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HMRC internal manual

Venture Capital Schemes Manual

Share Loss Relief: individual and corporate claimants: individual claimants: deemed disposals where shares have become of negligible value

Negligible value claims - CGT background

Where an asset has become of negligible value during the period in which it is owned the owner may make a ‘negligible value claim’ under TCGA92/S24(1A). The asset is then treated as having been sold and immediately reacquired by the owner for an amount equal to the (negligible) value specified in the claim. This deemed disposal takes place, and hence any allowable loss accrues, either at the time of the claim or at an earlier time as permitted by TCGA92/S24(2). There is guidance on negligible value claims at CG13118+.

A deemed disposal under TCGA92/S24(2) is also a disposal for Share Loss Relief purposes, as provided by ITA07/S131(3)(d).

Depending on the circumstances of the case, you should consider whether the negligible value claim is competent. Not only must the asset in question be of negligible value, it must also have become of negligible value whilst it was owned by the claimant (or have been acquired by the claimant in a no gain/no loss transaction from a person in whose hands it became of negligible value). If the shares were of negligible value when they were issued to the claimant, they would not have become of negligible value so no claim can be made under section 24(2).

For instance, an individual may have a credit balance on his or her loan account with a company. Instead of repaying the debt, the company might issue shares to the creditor in satisfaction of the debt. TCGA92/S251(3) means that the shares are usually treated as having been acquired at a cost no greater than their market value: this may be less than the nominal value of the debt and could be a negligible figure. If those shares are subsequently disposed of, any loss will be computed using the cost under section 251(3) and not the ‘face value’ of the debt. For guidance, see CG53516A.

Valuation advice

You may be able to accept that the shares are of negligible value without obtaining confirmation from Shares and Assets Valuation (SAV) (HMRC website) if the conditions in CG13131 are met, but that alone does not prove that the shares have become of negligible value. You must always ask SAV to agree the market value if a valuation at the date of issue of the shares is required. If the negligible value claim does not fall within CG13131 and you need a valuation at the date of issue, ask for both valuations at the same time.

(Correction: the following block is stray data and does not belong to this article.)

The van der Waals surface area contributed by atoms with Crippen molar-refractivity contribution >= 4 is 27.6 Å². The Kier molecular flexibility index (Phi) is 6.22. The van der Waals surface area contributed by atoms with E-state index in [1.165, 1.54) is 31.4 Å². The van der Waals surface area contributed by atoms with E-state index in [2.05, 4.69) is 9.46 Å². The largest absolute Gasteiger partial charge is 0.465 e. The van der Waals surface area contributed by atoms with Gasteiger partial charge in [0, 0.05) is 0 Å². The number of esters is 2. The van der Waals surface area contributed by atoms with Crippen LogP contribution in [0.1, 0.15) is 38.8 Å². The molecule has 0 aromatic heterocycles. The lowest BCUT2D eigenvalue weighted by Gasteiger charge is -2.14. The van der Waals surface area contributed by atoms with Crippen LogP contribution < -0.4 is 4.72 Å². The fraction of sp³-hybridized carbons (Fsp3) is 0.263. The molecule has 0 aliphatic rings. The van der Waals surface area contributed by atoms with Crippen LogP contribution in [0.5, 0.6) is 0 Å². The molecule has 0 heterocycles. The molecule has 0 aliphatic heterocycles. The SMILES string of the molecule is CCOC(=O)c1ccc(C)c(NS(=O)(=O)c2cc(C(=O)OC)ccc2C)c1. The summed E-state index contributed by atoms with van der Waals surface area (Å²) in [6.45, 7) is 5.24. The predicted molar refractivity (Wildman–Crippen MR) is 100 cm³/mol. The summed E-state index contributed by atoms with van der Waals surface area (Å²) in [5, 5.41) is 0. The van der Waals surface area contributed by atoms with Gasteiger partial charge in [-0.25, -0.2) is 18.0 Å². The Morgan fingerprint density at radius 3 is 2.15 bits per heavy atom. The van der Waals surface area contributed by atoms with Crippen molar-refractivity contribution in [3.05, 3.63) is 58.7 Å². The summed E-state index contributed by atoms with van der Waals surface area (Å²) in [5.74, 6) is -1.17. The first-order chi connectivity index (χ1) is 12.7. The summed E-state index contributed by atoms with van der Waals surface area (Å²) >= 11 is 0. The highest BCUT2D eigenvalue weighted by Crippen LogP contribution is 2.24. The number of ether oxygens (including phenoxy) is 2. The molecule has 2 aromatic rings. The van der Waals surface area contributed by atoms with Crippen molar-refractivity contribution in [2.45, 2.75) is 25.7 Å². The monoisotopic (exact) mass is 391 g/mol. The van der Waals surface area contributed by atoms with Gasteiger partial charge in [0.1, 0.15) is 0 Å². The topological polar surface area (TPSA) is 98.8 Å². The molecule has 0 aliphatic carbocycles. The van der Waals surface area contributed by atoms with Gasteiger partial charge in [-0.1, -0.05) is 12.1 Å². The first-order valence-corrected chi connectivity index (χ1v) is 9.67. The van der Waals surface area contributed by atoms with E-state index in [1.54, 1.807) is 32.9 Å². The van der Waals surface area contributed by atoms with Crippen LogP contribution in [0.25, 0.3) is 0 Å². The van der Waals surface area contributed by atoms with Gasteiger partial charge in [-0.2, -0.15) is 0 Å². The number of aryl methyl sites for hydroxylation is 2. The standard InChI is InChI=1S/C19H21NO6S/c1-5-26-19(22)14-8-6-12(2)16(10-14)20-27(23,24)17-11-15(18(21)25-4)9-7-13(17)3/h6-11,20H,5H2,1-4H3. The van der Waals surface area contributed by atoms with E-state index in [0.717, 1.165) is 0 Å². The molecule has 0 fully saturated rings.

In considering a claim for Share Loss Relief you will have to establish the amount of the allowable loss the claimant incurred on a disposal (or deemed disposal) of shares in a qualifying trading company. You will often have to ask SAV to agree the value of the shares in question at a specified time. Guidance on how to approach SAV to agree the value of unquoted shares is at CG59540+ in the Capital Gains Manual.

Relationship between negligible value and Share Loss Relief claims

Where a claim to Share Loss Relief depends on there being a deemed disposal of shares which have become of negligible value, it is important to ensure that there is a claim under TCGA92/S24because that is the provision which deems there to have been the disposal necessary for a claim to Share Loss Relief to be competent. It is sometimes the case that there is a Share Loss Relief claim but no claim that shares have become of negligible value: in such cases the claim to Share Loss Relief is not competent. This was confirmed by the Special Commissioners (the predecessors of the First Tier Tribunal) in Ross Marks v John McNally (SpC428/04).

There is no time limit for making a claim that an asset has become of negligible value (except that the asset must still be held by the claimant at the time for which the claim is made and so a claim cannot be made in respect of shares in a company for any time after the company has ceased to exist) but any delay in making a claim may constrain the date of the deemed disposal where a date earlier than the date of the claim is specified (as permitted by section 24(2)(b)). This may be relevant when considering if the shares were shares in a qualifying trading company at the time of the disposal: the definition of qualifying trading company includes a limit on the length of any period prior to disposal during which the company was not trading, see VCM74990. For example, the shares may be shares in a company that ceased to meet the trading requirement on 3 March 2004. A claim that the shares are of negligible value is made on 14 December 2010. The earliest date when the disposal of the shares can be deemed to have taken place is 6 April 2008. However, this is more than three years after the company ceased to meet the trading requirement (see ITA07/S134(2)(b)) so no Share Loss Relief is due.